This week’s “Edmond Yard of the Week” winner has been in existence for 44 years at 105 Barbara Drive, but looks fresh and new thanks to longtime residents Betty and Gordon Gann as they fill their garden spaces to overflowing with colors and textures.

    July 25, 2014 1 Photo

  • Discard the boredom of family game night

    We’re all about families having fun together, and game night is one of the best ways to do that. But playing the same games over and over can get a little stale. So in the interests of injecting a little more fun into your family’s game night, here are some great choices that will keep you and yours engaged and laughing.

    July 25, 2014

  • What’s normal age for voice change?

    Q: When is it normal for a boy’s voice to change? My son is 10, and his voice is getting deeper every day.
    A.: “It’s a very variable process,” says pediatrician Bonnie Miller, associate director of general pediatrics at Winthrop-University Hospital in Mineola, N.Y.. “Puberty will begin as early as age 9. Generally with the advent of puberty, the voice box changes.”

    July 25, 2014

  • IMG_2996.JPG Krazy Daze hits downtown Edmond

    Newly transplanted Edmond residents Hannah Brenning, Cheyenne Middle School 8th grader; Jordan Brenning, Cross Timbers 4th grader; and Sydney Brenning, North High School freshman; check out the items in front of Sterling's in downtown Edmond during the Krazy Daze Sale lasting through Saturday. Businesses will open their doors at 10 a.m. and close at 5:30 p.m.

    July 25, 2014 1 Photo

  • Living history presented at metropolitan libraries

    Hear stories of pace setting women in different eras throughout history. Biographies of Wild West trailblazers, The Harvey Girls, WWII assembly line champion-Rosie the Riveter, mail order bride Mary Elizabeth Walker, and Oklahoma society lady Stella Louise Wilson-Johnson will be reenacted by gifted and prolific storyteller Barbara Byrd.
    Stella Louise Wilson-Johnson was the wife of a prominent Guthrie attorney who shares her experiences and adventures during the early days of Oklahoma statehood. Her presentation will be at 7 p.m. Monday, July 28, Edmond Library, 10 S. Boulevard. For more information, visit www.metrolibrary.org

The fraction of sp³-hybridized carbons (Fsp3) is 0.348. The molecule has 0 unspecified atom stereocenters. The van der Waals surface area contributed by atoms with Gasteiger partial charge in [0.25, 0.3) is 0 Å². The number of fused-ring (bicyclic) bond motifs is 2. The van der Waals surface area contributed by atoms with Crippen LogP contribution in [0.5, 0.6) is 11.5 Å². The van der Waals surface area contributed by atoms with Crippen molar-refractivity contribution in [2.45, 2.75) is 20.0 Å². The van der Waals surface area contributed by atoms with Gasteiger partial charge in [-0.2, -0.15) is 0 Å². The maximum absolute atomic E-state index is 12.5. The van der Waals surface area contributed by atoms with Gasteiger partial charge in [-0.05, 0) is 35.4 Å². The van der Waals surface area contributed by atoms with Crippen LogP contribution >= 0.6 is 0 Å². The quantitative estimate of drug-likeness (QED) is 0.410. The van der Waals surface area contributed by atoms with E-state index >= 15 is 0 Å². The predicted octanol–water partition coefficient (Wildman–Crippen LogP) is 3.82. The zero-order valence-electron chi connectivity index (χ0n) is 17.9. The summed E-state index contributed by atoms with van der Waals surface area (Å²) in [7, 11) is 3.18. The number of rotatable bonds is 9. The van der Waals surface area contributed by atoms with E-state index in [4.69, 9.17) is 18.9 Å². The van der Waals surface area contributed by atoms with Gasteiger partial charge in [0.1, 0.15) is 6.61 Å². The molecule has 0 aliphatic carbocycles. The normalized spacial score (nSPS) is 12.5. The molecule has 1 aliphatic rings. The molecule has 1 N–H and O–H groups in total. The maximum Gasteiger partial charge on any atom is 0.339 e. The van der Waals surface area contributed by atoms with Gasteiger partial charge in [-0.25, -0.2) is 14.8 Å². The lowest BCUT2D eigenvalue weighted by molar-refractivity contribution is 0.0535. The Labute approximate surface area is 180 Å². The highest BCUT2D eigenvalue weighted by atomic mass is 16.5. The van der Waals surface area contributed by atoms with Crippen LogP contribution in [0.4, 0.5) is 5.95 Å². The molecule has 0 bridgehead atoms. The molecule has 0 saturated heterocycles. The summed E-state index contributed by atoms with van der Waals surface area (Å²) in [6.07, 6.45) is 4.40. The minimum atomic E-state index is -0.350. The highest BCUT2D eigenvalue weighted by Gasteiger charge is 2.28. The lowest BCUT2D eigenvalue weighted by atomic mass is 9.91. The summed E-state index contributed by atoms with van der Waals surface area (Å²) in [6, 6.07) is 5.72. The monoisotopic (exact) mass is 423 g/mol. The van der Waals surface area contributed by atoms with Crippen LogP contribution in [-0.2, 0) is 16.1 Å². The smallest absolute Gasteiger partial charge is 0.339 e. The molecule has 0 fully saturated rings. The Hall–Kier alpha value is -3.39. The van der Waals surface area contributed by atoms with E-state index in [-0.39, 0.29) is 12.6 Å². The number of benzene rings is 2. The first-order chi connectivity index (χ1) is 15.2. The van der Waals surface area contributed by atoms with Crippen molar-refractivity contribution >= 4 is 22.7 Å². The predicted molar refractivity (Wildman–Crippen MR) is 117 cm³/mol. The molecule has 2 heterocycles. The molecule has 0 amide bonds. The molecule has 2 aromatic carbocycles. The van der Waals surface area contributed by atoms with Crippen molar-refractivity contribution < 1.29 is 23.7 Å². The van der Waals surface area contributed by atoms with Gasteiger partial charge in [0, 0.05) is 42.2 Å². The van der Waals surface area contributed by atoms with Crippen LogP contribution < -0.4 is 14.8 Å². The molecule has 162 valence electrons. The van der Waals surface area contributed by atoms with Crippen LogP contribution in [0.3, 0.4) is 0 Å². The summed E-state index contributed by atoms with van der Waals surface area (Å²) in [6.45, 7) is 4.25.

July 25, 2014

  • Preparing for a fall home garden

    Gardening can be a year-around activity for those that have an appreciation for fresh and nutritious vegetables. Some of the best vegetables in Oklahoma are produced and harvested during the cooler weather of fall. Successful fall gardens, however, require some work in the summer growing season. Factors to be considered are location, soil preparation, crops to be grown and how/when to plant.  
    The major consideration for garden placement is sunlight. All vegetables require some sunlight; the most popular vegetables require full sun. “Full” sun means at least 8 hours of intense, direct exposure.

    July 24, 2014

  • Fall gardening season has arrived

    Even though the temperature is hot and there are still summer vacations on the calendar, it is time to start thinking about planting your fall garden.
    Most Oklahoma gardeners are still reaping the rewards of their spring gardens, said David Hillock, Oklahoma State University Cooperative Extension consumer horticulturist, but it is not too early to plan for fall gardening crops.

    July 23, 2014

  • Receive 10 free dogwood trees from Arbor Day Foundation

    Add color to your landscape year-round by joining the Arbor Day Foundation in August.

    July 23, 2014

  • Authorities update Simpson’s saga

    Investigators are attempting to locate the owner of a dog named Simpson to determine whether or not his injuries were due to an accident or man-made, an official said.
    On July 1, the Logan County Sheriff’s Office investigated reports of an injured dog near the intersection of Western and Simpson in south Logan County, Lt. Tom Kutay said. Officers responded and took several statements of a dog being found with injures to its back, Kutay said.

    July 22, 2014